Home Town Proud
Brewster's own Quincy Paramedic and Worcester firefighter Patrick Brown is a member of the Metro-Boston (MA-1) Disaster Medical Assistance Team, a component of the National Disaster Medical System. After the devastation of Hurricane Irma (second strongest Category 5 hurricane in the Atlantic) and Hurricane Maria (tenth-most intense Atlantic hurricane on record and most intense tropical cyclone worldwide), Patrick and his MA-1 team were activated to provide emergency medical care to those in need.
Across the country, almost 6,000 medical professionals (physicians, registered nurses, dentists, EMTs, paramedics, etc.) serve with the National Disaster Medical System (NDMS). Similar to how the US National Guard functions, these medical professionals deploy to assist during disasters and emergencies, providing expert care and services in conditions that are often austere and challenging.
A Catastrophic Hurricane Season
After assembling in Atlanta, Patrick and his fellow Metro-Boston DMAT team were deployed to the Florida Keys after Hurricane Irma, and then to Puerto Rico to provide medical care after Hurricane Maria.
About a month after Hurricane Maria passed through, the team deployed to Puerto Rico. They started at the US Naval Hospital Ship Comfort, which was in port in San Juan, and set up a field hospital. They were the initial intake for patients who would either receive treatment or be transferred to a hospital. If the latter, the team functioned as paramedics with the US Department of Defense (DOD) and supplemented medical care.
The team worked at a field hospital on the pier that had already been set up as an ongoing operation and provided relief to the medical personnel there. They were seeing anywhere from 200-400 people a day just in that field hospital. Some of those patients were acute, some were more chronic, untreated or difficulty accessing health care. The team would treat the acute (about 15% of the patients) or dispatch to a local hospital or into the USNHS Comfort using the US DOD or the team's transports.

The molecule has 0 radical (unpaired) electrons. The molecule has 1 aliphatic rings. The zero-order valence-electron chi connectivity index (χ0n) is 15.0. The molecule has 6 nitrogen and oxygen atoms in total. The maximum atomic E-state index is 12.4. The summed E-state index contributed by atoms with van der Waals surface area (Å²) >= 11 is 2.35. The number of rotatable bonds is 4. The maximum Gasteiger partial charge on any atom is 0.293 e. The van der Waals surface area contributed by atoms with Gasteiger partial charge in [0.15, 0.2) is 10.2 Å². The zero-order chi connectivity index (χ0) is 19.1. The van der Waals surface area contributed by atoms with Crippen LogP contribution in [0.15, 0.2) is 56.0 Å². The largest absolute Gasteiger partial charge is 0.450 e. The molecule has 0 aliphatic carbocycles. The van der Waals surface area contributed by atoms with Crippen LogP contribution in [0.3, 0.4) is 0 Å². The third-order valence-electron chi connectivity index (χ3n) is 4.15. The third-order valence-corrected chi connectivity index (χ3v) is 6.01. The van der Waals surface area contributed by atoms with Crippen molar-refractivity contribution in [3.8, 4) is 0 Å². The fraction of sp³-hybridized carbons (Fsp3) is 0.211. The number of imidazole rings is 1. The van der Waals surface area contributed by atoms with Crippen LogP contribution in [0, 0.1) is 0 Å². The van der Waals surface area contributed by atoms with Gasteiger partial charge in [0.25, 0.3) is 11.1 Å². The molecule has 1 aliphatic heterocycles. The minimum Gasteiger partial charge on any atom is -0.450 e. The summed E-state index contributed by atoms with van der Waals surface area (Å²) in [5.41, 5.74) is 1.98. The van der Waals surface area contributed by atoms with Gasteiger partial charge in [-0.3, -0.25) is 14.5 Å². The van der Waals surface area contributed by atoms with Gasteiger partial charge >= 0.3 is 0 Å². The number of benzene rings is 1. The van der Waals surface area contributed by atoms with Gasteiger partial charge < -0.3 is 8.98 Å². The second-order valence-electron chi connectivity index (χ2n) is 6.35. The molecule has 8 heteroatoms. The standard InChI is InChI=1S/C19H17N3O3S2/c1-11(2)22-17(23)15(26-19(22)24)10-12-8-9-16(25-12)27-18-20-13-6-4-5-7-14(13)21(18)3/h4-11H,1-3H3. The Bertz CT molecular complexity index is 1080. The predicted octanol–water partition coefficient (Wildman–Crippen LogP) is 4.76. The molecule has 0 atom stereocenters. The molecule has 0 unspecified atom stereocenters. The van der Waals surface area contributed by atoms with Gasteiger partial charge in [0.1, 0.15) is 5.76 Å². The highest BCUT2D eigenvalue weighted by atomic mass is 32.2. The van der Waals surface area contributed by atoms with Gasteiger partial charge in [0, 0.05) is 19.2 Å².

However, in Utuabo, a rural municipality in the mountains of Puerto Rico, it was a different story. The team was sent to perform well visits for people who couldn't get medical care or had no access to medication for chronic conditions such as diabetes or hypertension. They were deeply impacted, as a lot of the health care providers had left the area in anticipation of the storm and hadn't returned. To get through, the team had to physically clear impassable roads. At one point a primary access bridge over the Vivi River had been washed out, and there were a couple hundred people on the other side that still needed help.
When asked, Patrick said, "The people of Puerto Rico were super friendly and they were very happy that we were helping them. They hadn't had access to simple things like getting prescriptions refilled." The team was in Utuabo for three days following other teams that had also provided care.
At the field hospital in San Juan, the team worked side by side with US Navy medical providers, corpsmen, and US Department of Defense personnel for a total of about 15 days.
When asked about his experience, Patrick responded, "I'm leaving my job here to go down there, and it takes a toll on family life as well as my work. When you're away from home you miss things, but once you get down there and see how people are living and what they're dealing with, it puts everything into perspective."
The Metro-Boston DMAT (MA-1) team is unique in that everyone on the team is 100% clinical and can function medically in some capacity. The team gets together four times a year to physically train and also collaborate online or via conference calls. The team also volunteers their expertise at the Boston Marathon every year, where they man four different "Enhanced Medical Stations" bringing Advanced Life Support (ALS) capability with them.
Visit these links for more information about Metro-Boston DMAT and the NDMS Teams: